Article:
Bill would ban protests outside of homes
By WALTER RUBEL/ Southern New Mexico Journalism Collaborative
LAS CRUCES, N.M. — Members of the New Mexico Legislature recounted threats to their own personal safety Monday, March 8, in voting to support legislation that would make it illegal to protest outside a person’s home.
House Bill 223 would make it a misdemeanor to picket within 100 feet of the residence of the person being targeted. It passed the House Judiciary Committee on an 8–4 vote and is now eligible for a vote by the full House.
Sponsor Rep. Jason Harper, R-Rio Rancho, said the bill was motivated by an incident in his town. An elderly couple drew regular protests for flying a flag in their yard, he said. Those protesters then attracted counter-protesters, who showed up armed.
“You can see how this could have, all of a sudden, escalated into something very dangerous,” he said.
Rep. Micaela Cadena, D-Mesilla, said even though lawmakers are allowed to participate in the legislative session from home this year because of the pandemic, she opted to travel to Santa Fe instead because she feels safer. Cadena is vice chair of the House Judiciary Committtee.
“I wanted to make sure that folks looking for me were looking for me here at the capitol,” she said. “It’s scary. I certainly am a big believer in First Amendment rights, but I also believe that we, as elected officials, have room to survive our office and deserve a reasonable expectation of safety.”
She said the virtual sessions being conducted this year behind a fenced-in Roundhouse are a relief, because they make legislators harder to find. The fencing was erected before the session in response to threats at state capitols throughout the country.
“One of the small silver linings for me that comes with this virtual session, it means I feel safer in my day-to-day life,” Cadena said. “Folks who would potentially try to follow me out of the building, or see when I’m leaving an event, don’t have an opportunity to do so. That’s meant I don’t spend as much time this year looking over my shoulder to see if there is an imminent threat following me.”
Rep. Deborah Armstrong, D-Albuquerque, said she used to publish her address to be more accessible to constituents. But two years ago people came onto her property to post signs while she was in Santa Fe but her family was inside the house. Now, she has switched to a post office box and keeps her information private.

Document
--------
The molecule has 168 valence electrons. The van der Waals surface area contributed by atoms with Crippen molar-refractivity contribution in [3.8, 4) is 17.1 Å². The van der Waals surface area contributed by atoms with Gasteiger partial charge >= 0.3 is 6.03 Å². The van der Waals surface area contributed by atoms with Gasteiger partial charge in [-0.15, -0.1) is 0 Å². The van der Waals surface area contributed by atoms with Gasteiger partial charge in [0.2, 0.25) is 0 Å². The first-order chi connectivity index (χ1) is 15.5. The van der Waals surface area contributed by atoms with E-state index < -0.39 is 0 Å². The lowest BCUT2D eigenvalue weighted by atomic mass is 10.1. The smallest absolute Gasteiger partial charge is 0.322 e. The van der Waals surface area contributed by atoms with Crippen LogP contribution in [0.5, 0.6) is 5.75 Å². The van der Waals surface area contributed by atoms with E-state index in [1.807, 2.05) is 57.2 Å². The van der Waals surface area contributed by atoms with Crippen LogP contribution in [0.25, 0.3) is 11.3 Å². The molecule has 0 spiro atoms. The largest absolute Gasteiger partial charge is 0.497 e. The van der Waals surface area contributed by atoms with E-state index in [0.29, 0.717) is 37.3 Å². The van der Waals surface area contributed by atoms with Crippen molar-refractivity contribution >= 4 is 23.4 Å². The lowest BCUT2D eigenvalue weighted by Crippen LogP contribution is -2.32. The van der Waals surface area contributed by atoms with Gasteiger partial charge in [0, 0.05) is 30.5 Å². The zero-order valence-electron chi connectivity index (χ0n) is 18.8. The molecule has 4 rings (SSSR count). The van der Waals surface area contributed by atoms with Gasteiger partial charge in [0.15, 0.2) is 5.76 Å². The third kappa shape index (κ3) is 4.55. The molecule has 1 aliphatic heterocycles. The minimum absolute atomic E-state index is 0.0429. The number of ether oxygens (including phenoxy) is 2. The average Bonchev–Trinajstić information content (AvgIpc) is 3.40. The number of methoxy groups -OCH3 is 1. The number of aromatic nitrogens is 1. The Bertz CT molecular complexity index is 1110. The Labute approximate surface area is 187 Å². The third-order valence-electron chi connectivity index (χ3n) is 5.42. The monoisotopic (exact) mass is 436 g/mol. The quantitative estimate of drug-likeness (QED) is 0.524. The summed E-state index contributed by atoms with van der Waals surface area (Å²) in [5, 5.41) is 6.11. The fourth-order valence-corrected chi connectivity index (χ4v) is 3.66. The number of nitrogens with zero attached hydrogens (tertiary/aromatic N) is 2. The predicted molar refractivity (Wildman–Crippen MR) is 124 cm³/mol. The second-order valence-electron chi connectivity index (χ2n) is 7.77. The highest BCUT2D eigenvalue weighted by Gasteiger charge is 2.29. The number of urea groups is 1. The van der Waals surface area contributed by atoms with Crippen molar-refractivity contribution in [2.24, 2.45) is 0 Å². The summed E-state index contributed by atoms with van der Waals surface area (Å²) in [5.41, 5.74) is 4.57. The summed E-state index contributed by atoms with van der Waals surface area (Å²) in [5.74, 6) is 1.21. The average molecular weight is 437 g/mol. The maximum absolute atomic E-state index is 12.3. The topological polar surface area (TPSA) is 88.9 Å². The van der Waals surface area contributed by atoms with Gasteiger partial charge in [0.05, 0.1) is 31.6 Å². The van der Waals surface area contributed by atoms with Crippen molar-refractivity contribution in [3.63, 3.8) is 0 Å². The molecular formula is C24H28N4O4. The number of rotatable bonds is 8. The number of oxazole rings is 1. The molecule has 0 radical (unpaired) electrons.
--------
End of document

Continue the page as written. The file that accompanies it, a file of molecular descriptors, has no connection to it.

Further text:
“This year I had police around while those bills were being heard,” she said.
But Rep. Zach Cook, R-Ruidoso, objected to portraying all protests as threatening. He said there are already laws on the books against trespassing and assault, and it should not be against the law to stand outside somebody’s house and hold up a sign.
“All we’re doing here is just limiting somebody’s First Amendment right to free speech in a certain location,” Cook said.
Much of the discussion involved the legal definitions of residence and picketing, and possible unintended consequences. Rep. Matthew McQueen, D-Santa Fe, noted that the bill, if adopted, would make it illegal to protest on public property if the street was within 100 feet of the house being targeted.
He asked if it would be legal to have a march down Main Street protesting the mayor if the mayor happened to live on Main Street. It would be, as long as the protesters don’t linger in front of the house, Harper said.
Rep. Greg Nibert, R-Roswell, said the 100-foot prohibition would have a much different impact depending on the size of the property. For those protesting outside of his house, it would put them in his neighbor’s yard, he said. But for someone like Rep. Candy Spence Ezzell, R-Roswell, who owns an enormous ranch, anyone protesting 100 feet from the property line would be miles away from her home.
And, he wondered how the rule would apply to those living in apartment buildings. Would it be 100 feet from the building, or from the specific apartment?
House Minority Leader James Townsend, R-Artesia, noted that a similar ordinance was passed in his community in the 1970s following incidents in which union workers were protesting outside the homes of city council members during a strike. In a 1974 ruling, the U.S. Court of Appeals upheld the local ordinance.
Townsend said he was concerned that a new law would result in protesters following their targets in other places. He asked where protesters were supposed to go.
Townsend and the other three Republicans on the House Judiciary Committee all voted “no,” but all eight Democrats supported the bill.
Co-sponsor Daymon Ely, D-Corrales, said legislators would continue to work on clarifying language as the bill moves to a vote in the full House.
Walter Rubel can be reached at firstname.lastname@example.org